Bryn Mawr Classical Review 03.02.18

Claude Nicolet, Space, Geography, and Politics in the Early Roman Empire. Jerome Lectures 19. Ann Arbor: University of Michigan Press, 1991. Pp. x + 230. ISBN 0-472-10096-3.

Reviewed by T. Corey Brennan, Bryn Mawr College.

Some of the readers of BMCR already will be acquainted with the contents of Professor N[icolet]'s book. Space, Geography, and Politics is a translation (by Hélène Leclerc) of L'Inventaire du Monde: Géographie et Politique aux Origines de L'Empire Romain (Fayard 1988); an Italian edition appeared three years ago (Laterza 1989). The French version has received several full reviews, e.g. in RPh LXI (1988) 309-314 (J. Desanges) and JRS LXXX (1990) 178-182 (N. Purcell). I therefore will not attempt to summarize in detail all of N.'s main arguments: the RPh review does that quite well.

N.'s main subjects in this book are the state of geographical knowledge in the early Principate, the use of geography for Imperial propaganda, and Augustus' methods of territorial organization. I had the good fortune to be present when N. offered his five Jerome Lectures at the American Academy in Rome in October 1987, and I was able to discuss with the author some of the issues which came up at these talks. Like this book, Nicolet's lectures were dense and stimulating. N. presented to his audience a sometimes daunting array of texts and iconographic representations for consideration, ranging from the familiar (the Res Gestae, Pliny's description of the Map of Agrippa) to passages from late treatises such as the Cosmographia of Pseudo-Aethicus. My thought at the time was that the subject matter of N.'s lectures was not uniformly conducive to oral presentation (e.g. Eratosthenes' measurement of the world by cylindrical projection). Nevertheless, N.'s introduction of complex side-issues never obscured the main lines of his argument (on which, see below). Space, Geography, and Politics reproduces rather closely the Jerome Lectures as they were delivered (or at least as I remember them being delivered). N. has added numerous detailed notes (some of which might have been appendices, e.g. p. 91 n. 17), and -- one of his trademarks -- a very full bibliography (here, consisting of over 500 items). N. also thoughtfully has translated almost all the Greek and Latin passages he discusses, which makes his work accessible to scholars in fields other than Classics.

I do not think that I am the only person who will find Space, Geography, and Politics a difficult book to study. The main shortcoming is that neither L'Inventaire du Monde nor this volume has an Index Locorum, severely limiting its accessibility and usefulness. A few problems however are specific to the English version. The present volume unfortunately has omitted the (almost necessary) 'Table des Matières' to each densely-packed chapter. The translation is sometimes over-literal, especially in the (extensive) footnotes: in several places (e.g. p. 52 n. 37) it is hard to understand N.'s point without looking at the French. The Index we do get is much less satisfactory than in the original. Only the most well-known ancient authors have been retained: to take a random example, we are on our own to find the three places where the geographer Alexander Lychnos of Ephesus comes up (pp. 64, 66, 80). Many important subject-headings also have fallen out, especially those discussed mostly in the Notes. This is a pity: to find N.'s (excellent) discussion of sun-dials, one must know enough to look under Facundus Novius (the astrologer who designed Augustus' horologium). The fifty-odd illustrations (of varying quality and relevance) are all found at the back of the volume, and are not very well integrated with the text. Though I may be mistaken, I am not sure whether all of them in fact are referred to in the text. Why is there not even a list of plates?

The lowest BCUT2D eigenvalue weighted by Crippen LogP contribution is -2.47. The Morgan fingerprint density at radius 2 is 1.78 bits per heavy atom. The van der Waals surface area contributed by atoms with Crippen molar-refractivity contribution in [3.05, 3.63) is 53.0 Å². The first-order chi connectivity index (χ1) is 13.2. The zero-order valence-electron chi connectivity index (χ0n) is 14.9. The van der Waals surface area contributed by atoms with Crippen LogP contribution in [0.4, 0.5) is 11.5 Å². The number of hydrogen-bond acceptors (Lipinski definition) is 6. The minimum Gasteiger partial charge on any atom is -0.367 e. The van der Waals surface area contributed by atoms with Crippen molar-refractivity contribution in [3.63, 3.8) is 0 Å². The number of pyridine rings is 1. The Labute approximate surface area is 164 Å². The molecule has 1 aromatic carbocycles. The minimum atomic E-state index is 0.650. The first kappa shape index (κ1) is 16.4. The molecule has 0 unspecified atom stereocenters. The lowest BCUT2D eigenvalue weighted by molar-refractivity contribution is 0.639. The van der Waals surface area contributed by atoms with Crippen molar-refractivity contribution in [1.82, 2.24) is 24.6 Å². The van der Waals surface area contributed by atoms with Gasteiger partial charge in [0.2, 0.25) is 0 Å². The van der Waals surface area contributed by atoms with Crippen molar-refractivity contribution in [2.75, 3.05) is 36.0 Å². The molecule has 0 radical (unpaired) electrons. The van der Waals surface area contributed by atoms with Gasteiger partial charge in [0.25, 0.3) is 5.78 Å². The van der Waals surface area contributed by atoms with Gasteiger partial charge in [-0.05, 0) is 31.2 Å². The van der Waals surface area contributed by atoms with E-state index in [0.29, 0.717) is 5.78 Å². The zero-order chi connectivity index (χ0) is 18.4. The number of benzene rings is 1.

This is not to denigrate the actual content of Space, Geography, and Politics, which asks many important questions. N. justifiably complains that previous work in Roman administrative history has done little to delineate "the real administrative workings of so vast a territorial empire; that is, how the contacts between the administrators and the administered were organized and handled; how information necessary for decision making was gathered and circulated, and how commands or instructions reached their destination" (p. 10). N. himself does not fully address all these questions: indeed, that would be too much to expect from a book which ostensibly is the publication of a series of lectures. Nevertheless, what N. does offer in Space, Geography, and Politics is a detailed exposition of some suggestions offered nine years ago in a short article, "L'Empire romain: espace, temps et politique" (Ktèma 8 (1983) 163-173). In this piece, N. argued that the text of the Res Gestae justifies Augustus' boast in the preface, 'orbem terrarum imperio Romano subiecit'. The catalogue of Augustus' military and diplomatic successes, coupled with the list of his geographical explorations, substantiates the claim that he had extended the influence of the imperium p.R. over the known limits of the inhabited world. N. also suggested that with Augustus we can trace the emergence of "une saisie nouvelle et un contrôle statistique de l'espace physique et